Those members of Parliament who are not part of the government of the day.

one-party-dominant system
A party system in which there are political alternatives but a single political party dominates the political process as a result of the overwhelming support of the electorate.

A form of government in which a minority rules outside the law. ombudsman. An official with the power to investigate complaints against government administration.

official opposition
In a parliamentary system, the largest of the opposition parties, given a special role to play in the legislative process.

notwithstanding clause
Section 33 of the Charter of Rights and Freedoms, which allows federal or provincial legislatures to pass laws that may violate certain sections of the Charter.

Political analysis based on values, commitments and ideas.

nonassociational (latent) group
A group which lacks formal organization but has the potential for mobilizing politically.

new international economic order
A revision of the international economic system in favour of Third World countries.

An ideological term characterizing parties or politicians who not only advocate an end to government expansion, but believe in reducing its role via downsizing, privatization, and deregulation.

natural law
Rules of conduct binding on humankind by virtue of human rationality alone.

natural authority
Authority based on spontaneous deference to an individual's knowledge or social position.

A state with a single predominant national identity.

The feeling of loyalty and attachment to one's nation or nation-state, and strong support for its interests.

national interest
Interests specific to a nation-state, including especially survival and maintenance of power.

A system of actions involving several states.

Individuals whose common identity creates a psychological bond and a political community.

multiparty system
A party system in which there are three or more major contenders for power.

multinational state
Three or more nations co-existing under one sovereign government.

movement party
A type of political party which emerges from a political movement, such as a national liberation movement.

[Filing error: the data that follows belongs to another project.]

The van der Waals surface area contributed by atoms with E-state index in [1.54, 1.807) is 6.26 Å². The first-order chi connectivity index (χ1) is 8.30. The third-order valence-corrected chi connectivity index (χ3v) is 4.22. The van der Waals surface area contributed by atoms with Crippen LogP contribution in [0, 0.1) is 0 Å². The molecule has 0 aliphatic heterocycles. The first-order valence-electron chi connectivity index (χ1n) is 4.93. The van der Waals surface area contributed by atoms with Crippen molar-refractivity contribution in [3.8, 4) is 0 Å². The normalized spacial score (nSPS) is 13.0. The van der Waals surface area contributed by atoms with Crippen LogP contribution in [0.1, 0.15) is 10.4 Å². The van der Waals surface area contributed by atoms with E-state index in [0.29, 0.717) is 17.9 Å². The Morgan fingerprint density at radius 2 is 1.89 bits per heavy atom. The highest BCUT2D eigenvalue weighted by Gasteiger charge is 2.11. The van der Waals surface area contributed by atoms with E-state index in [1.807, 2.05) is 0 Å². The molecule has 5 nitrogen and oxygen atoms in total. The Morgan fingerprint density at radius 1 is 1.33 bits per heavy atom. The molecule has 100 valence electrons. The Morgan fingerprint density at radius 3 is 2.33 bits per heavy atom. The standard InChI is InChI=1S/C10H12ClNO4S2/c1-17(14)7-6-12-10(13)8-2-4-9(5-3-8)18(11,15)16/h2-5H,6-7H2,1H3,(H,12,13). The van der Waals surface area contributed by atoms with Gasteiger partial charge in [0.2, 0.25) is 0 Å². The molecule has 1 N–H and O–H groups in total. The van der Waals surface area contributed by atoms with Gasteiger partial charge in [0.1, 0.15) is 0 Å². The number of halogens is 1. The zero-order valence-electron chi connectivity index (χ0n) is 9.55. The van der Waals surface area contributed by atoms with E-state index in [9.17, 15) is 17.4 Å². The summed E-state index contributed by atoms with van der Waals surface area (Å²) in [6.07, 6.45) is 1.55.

Form of government in which a single person rules under the law.

Exclusive emphasis on a single principle or interest.

The gradual replacement of traditional authority with legal authority.

mixed-member-proportional (MPP)
Electoral system in which voters cast two ballots, one for a local candidate running in a territorial constituency (first-past-the-post) and the other for a list of candidates put forward by a political party (list system).

mixed economy
An economy based on both private and public (government-controlled) enterprises.

minority government
A parliamentary government in which the government party has less than 50 percent of the seats in the legislature.

The entire group of MPs appointed by the Prime Minister to specific ministerial responsibilities.

ministerial responsibility
The principle that cabinet ministers are individually responsible to the House of Commons for everything that happens in their department.

The idea that a governing body should be a miniature replica of the society it represents.

merit recruitment
A system of hiring public servants on the basis of qualifications rather than on party preference or other considerations.

majority government
A parliamentary government in which the party in power has over 50 percent of the seats in the legislature.

The act of vote-trading among legislators in the process of getting legislation passed.

Magna Carta
(Great Charter) A document signed by King John in 1215, conceding that the king is subject to law.

An activity of interest groups aimed at influencing governors and the public to achieve a favourable policy decision(s).

list system
A form of proportional representation in which the elector votes not for individuals but for parties who have lists of candidates running for office.

limited state
See limited government.

limited government
A state restricted in its exercise of power by the constitution and the rule of law.

liberal feminism
The advocacy of equal rights between men and women.

A theory of international relations stressing the rule of law.

liberal democracy
A system of government characterized by universal adult suffrage, political equality, majority rule and constitutionalism.

Belief in the 'rightness' of rule.

A representative assembly responsible for making laws for society.

The branch of government responsible for making laws for society.

Enforceable rules of conduct.

legal positivism
A theory holding that law is the command of the sovereign.

The non-intervention of the state in the economy.

The philosophy and analysis of law.

The virtue of protecting individuals' possessions within the acknowledged rules of conduct.

A Spanish word meaning a group of individuals forming a government, especially after a revolution or coup d'etat.

The branch of government with the power to resolve legal conflicts that arise between citizens, between citizens and governments, or between levels of government.